Since 2006 I've been living with my wife Susan (a professional artist) in Sedona, Arizona. I am retired from active practice but I continue to teach, offering a year long course in veterinary homeopathy to licensed veterinarians: http://www.drpitcairn.com/training/pc_course.html
I'm often asked how I became interested in alternative approaches to veterinary medicine. Here's how it happened:
I graduated from veterinary school in 1965, from the University of California at Davis, California. Starting in a mixed practice (small animals, farm animals, horses, circus animals) I saw a wide variety of health problems and also learned much more how to manage cases. But I did not see the results that I expected to have using the treatments learned in veterinary school and this, to me, was a disappointment.
Therefore, I assumed at the time, I needed more education. This led me to Washington State University and a Ph.D. emphasizing the study of viruses, immunology and biochemistry. I worked intensively with cell cultures and inbred mice, trying to understand how the different tissues in the body were able to recognize each other. I also helped teach virology, running the laboratory section with another graduate student. This training finished in 1972 and I graduated with a degree in Veterinary Microbiology. Staying on for a while at the university, I did research in muscle diseases and taught public health & epidemiology in the veterinary school.
But after a few years I left the academic world and returned to practice. Though I'd learned a great deal about how the body worked, especially the immune system, I found that I still did not know how to better cure disease, especially chronic issues. This led me to study nutrition, which is so important in maintaining a healthy body. Finding out about the pet food industry and what sources were used to make the food led me to recommend fresh foods for animals, prepared at home. This was very satisfying and many animals were greatly helped by making this change.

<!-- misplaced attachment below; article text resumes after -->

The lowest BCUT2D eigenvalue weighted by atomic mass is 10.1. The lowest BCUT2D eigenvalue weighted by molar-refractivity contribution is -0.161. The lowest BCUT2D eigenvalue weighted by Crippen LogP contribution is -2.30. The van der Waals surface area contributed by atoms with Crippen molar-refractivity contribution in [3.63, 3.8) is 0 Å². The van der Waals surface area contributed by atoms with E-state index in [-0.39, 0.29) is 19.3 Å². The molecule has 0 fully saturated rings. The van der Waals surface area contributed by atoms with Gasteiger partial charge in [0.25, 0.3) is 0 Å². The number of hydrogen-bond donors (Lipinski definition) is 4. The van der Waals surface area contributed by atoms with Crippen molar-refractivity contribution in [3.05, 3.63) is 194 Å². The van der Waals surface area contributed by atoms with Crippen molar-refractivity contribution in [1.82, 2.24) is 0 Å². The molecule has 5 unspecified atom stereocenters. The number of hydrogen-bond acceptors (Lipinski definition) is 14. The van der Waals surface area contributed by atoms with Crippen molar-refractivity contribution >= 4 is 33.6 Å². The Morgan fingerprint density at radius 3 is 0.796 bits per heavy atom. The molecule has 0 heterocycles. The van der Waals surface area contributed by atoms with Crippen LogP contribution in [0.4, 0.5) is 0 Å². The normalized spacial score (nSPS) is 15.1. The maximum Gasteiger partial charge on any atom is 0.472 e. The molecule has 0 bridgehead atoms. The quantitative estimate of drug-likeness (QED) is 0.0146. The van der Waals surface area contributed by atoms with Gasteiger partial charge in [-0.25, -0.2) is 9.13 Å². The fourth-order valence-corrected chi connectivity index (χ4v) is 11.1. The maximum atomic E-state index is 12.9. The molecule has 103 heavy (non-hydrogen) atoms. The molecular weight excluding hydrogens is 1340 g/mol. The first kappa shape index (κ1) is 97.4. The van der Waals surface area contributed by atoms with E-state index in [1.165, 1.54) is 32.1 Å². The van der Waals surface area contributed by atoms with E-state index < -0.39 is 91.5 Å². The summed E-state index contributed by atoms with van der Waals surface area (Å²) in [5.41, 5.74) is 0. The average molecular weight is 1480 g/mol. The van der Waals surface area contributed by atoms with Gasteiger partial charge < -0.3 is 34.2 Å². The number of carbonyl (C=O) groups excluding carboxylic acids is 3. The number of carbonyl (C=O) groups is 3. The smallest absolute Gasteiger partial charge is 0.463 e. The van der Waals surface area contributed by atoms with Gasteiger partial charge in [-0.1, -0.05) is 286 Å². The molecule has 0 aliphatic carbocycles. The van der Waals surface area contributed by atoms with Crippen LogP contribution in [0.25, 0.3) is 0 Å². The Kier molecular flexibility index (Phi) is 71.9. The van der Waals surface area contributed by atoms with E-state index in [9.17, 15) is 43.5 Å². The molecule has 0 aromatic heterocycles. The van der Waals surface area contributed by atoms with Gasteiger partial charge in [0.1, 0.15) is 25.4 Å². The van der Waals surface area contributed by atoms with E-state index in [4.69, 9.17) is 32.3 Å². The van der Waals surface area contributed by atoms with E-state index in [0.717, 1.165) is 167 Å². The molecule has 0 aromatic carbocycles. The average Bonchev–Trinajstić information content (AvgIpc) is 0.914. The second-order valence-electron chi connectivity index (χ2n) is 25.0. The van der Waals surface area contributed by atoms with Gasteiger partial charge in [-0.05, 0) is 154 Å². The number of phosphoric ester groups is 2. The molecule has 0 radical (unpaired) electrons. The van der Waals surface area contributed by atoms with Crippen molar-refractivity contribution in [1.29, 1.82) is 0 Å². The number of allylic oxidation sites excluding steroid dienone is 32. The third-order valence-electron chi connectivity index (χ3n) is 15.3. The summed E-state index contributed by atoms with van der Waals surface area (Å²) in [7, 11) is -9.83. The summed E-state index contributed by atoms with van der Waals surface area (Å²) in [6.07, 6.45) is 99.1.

However, there are animals that are not helped, even by excellent natural nutrition. These are the ones that are too ill to eat or have injuries or illness that is so severe that there is not time for nutrition to have an effect. So I continued to look for some other means of restoring health in a true sense, not just covering symptoms with drugs or removing diseased tissues with surgery.
After looking into many approaches I settled on homeopathy as the most practical and effective one that I could find. For example, much is known about using herbs in healing but most animals simply will not take these herbs in sufficient quantity or for long enough to make this approach practical. If we compare this to giving one or a few doses of pleasantly tasting pellets as done in homeopathy we can see the practical advantage of this method. I also find that homeopathy is much more specific in how the medicines can be used with extraordinary detail on how even herbs can be used as medicines.
I found homeopathy to be intellectually complete and satisfying. As a 200 year old system of medicine it has been very well developed and an incredible amount of experience and information have given us the tools we need to work with almost any kind of health problem. The difficulty for me was to learn how to use the books, the repertories and materia medicas that were developed for human beings, to help animals. This has taken some years as you might expect, actually some 20 plus years, but has been very successful.
I have been fortunate that I have been able to teach other veterinarians how to do this work. Since 1992 have offered a yearly program, the Professional Course in Veterinary Homeopathy, and to date we have over 500 animal doctors trained in using this method.
Richard Pitcairn's web page: http://www.drpitcairn.com/
Susan Pitcairn's web page: http://www.susanpitcairn.com/